Students normally graduate from the Hauptschule in grade nine or ten, and some may go on after year ten to do a Realschulabschluss. This involves a course of study at the next tier of school, the Realschule, which would allow the student to go on to a Berufschule (vocational school) where they could do a more technical or advanced apprenticeship.


While this is considered the academic middle ground in Germany, it actually offers quite a high level education comparable with many English speaking high schools. Around 35% of students in Germany attend the Realschule, where they are required to learn one language for at least five years. Students graduate from the Realschule in grade ten with an examination called the Mittlere Reife. Upon completion, it may be possible for students to continue studying for another three years in order to gain a qualification that would allow them to enrol in university.


In the 1970s only a small percentage of students attended the Gymnasium, but today it is generally a popular track. Compared with a Realschule, the educational focus here is more theory heavy, with students required to learn two foreign languages, as well as advanced science and math. Upon passing a set of written and oral exams student will graduate in either grade 12 or 13 (depending on the state) with an Abitur. Based on the score they receive for their Abitur, students will be able to apply for various university courses.


Only some German states have Gesamtschulen (comprehensive schools). This school combines all three steams into one school, more like high schools in America and Australia which tend to stream internally.

General points for consideration

• Many schools do not focus on sport within school. Rather, sports are mostly done externally in specific clubs.
• Outside of rural areas, German schools generally don’t offer school buses. Children are expected to make their own way to and from school either by walking or using public transport.
• For periods were no class is scheduled, students are free to do whatever they want. Generally, students are not required to stay on campus.
• Most schools in Germany are co-ed, mixing both sexes.
• Public schools do not have uniforms.
• It is common that class schedules may not be the same every day, and some days students may start or finish earlier than usual.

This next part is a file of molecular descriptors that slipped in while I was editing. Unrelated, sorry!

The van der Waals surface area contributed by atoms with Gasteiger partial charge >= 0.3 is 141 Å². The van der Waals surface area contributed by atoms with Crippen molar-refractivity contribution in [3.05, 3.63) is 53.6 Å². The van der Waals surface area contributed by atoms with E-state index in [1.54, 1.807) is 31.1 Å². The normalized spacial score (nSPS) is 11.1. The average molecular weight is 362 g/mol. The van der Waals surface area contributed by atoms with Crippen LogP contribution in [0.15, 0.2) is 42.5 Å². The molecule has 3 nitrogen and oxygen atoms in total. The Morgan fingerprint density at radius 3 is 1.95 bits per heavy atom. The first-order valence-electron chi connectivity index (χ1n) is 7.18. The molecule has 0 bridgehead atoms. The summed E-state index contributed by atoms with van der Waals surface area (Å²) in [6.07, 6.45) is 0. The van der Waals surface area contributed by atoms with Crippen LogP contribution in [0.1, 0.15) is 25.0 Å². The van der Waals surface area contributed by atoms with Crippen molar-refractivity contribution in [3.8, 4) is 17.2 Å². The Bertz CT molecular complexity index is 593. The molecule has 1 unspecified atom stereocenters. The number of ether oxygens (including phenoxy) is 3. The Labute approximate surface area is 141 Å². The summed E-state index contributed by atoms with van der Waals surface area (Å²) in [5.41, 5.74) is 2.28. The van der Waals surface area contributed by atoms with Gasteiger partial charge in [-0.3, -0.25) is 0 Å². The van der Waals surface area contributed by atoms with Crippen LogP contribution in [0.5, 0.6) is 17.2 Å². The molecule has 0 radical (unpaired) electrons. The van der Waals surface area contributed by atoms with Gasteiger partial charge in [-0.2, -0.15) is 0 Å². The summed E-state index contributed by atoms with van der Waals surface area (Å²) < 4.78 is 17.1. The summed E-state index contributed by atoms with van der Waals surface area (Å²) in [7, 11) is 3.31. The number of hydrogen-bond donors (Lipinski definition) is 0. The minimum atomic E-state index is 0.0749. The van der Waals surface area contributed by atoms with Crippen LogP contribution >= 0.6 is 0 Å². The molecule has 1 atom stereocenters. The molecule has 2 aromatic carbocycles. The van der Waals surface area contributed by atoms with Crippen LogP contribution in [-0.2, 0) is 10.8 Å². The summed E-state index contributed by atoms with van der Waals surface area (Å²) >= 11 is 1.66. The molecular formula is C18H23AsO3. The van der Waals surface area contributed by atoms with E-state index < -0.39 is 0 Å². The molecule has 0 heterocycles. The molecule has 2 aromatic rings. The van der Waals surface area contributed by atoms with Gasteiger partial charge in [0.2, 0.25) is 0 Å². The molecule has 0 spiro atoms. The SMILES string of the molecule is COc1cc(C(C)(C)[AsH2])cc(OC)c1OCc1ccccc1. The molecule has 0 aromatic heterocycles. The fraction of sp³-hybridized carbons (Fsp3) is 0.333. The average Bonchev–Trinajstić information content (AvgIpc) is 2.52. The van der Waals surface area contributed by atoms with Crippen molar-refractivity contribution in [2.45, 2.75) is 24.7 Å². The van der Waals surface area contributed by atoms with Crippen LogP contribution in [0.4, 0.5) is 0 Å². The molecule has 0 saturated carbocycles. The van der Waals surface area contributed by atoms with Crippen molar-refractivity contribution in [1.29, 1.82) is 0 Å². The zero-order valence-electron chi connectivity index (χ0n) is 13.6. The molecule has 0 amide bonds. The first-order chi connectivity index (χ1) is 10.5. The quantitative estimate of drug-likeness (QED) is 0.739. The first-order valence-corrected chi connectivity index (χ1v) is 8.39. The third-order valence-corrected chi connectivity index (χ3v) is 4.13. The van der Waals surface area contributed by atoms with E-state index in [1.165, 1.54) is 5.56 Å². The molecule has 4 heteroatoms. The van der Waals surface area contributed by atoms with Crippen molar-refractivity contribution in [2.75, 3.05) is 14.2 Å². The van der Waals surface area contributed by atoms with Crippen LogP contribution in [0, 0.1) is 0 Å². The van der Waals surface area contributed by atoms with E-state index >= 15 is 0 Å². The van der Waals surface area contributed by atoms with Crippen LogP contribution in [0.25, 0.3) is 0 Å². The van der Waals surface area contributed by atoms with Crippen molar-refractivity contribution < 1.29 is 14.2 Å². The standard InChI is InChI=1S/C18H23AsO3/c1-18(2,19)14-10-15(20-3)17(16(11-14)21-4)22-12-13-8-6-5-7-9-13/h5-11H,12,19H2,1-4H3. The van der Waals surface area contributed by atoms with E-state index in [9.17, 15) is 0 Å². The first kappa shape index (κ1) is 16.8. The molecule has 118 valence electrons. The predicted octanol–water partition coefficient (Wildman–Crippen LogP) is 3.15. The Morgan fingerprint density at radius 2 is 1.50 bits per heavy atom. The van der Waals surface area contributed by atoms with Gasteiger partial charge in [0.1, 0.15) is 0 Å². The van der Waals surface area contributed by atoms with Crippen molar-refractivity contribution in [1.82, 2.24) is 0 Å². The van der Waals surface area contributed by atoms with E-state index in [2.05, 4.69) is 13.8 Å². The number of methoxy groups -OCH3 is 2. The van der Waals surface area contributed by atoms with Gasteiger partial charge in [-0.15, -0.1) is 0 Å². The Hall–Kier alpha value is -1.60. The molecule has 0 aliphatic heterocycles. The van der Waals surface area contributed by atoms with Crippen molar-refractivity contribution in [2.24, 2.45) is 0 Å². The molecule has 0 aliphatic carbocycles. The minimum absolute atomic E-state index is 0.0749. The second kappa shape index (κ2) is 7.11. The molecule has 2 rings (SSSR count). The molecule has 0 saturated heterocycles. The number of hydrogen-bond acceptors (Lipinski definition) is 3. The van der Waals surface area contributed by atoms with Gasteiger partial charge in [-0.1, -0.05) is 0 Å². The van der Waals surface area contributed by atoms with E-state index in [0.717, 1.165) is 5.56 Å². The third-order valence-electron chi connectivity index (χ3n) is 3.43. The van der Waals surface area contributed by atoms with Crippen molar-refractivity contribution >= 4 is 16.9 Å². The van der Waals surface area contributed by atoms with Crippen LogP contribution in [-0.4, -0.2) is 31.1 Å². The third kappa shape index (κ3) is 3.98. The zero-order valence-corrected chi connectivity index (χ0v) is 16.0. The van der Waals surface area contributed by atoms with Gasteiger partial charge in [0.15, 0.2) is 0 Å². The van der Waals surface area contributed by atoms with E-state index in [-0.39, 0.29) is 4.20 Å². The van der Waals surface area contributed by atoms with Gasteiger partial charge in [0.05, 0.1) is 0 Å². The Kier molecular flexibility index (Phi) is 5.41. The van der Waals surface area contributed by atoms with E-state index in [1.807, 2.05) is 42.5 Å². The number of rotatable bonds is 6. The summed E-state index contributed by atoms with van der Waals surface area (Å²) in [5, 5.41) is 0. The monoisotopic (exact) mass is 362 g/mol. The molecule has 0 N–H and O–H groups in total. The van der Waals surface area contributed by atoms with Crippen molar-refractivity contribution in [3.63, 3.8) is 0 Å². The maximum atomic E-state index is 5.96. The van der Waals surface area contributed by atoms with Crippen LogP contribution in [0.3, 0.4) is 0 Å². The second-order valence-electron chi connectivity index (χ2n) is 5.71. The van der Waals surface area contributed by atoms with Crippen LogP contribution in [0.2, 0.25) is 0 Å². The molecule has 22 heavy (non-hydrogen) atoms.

• The German grading system works on a scale of 1 to 6. The highest possible mark is 1.0 (A+) while the worst is 6 (F).

Private Schools

International schools

In most cities in Germany there is an international school, and in bigger cities like Berlin there are several. These schools give classes in English and offer students International Baccalaureate (IB) rather than the standard German Abitur. This is advantageous as it makes applying to international universities and colleges easier. Unlike the schools outlined above, virtually all international schools are private and charge tuition fees.

Alternative schools

You may already be familiar with alternative education methods, many of which were developed in Europe but have become popular worldwide. Jenaplan, Waldorf (also known as Steiner), Montessori, and other alternative schooling models are widespread in Germany.

Das Internat (boarding school)

While Germany has boarding schools, they are a far less popular form of schooling than in other countries. For a population of over 80 million, there are only 100 boarding schools on offer. Many of these boarding schools will also require a high level of German and can be quite expensive.

Higher Education

Universities and colleges

The vast majority of Germany’s universities and Fachhochschulen (technical colleges) are public and do not charge tuition fees. In fact, an attempt to introduce modest fees a few years ago was met with mass protests and by 2014 all states had once more removed the costs.

Today Germany is one of the world’s most popular tertiary education destinations for foreign students, as the universities and technical colleges are renowned and recognised worldwide and are extremely affordable. Recently, Germany has been making an effort to increase its international education reputation and many universities have begun offering a substantial number of programs (mainly at the master’s level) taught in English.

There are some private colleges and universities in Germany, but they are less popular than the public institutions. However, some private colleges may also offer more courses in English at different levels.


A Berufsschule (vocational school) is something many apprentices attend part-time in order to learn the theoretical and academic aspects of their trade. While these schools are not technically part of the public education system, they are nonetheless supported by the federal government as well as other trade groups.

Have you or your children been to school or university in Germany? Share your experiences in the comments below, and answer the questions here to be featured in an interview!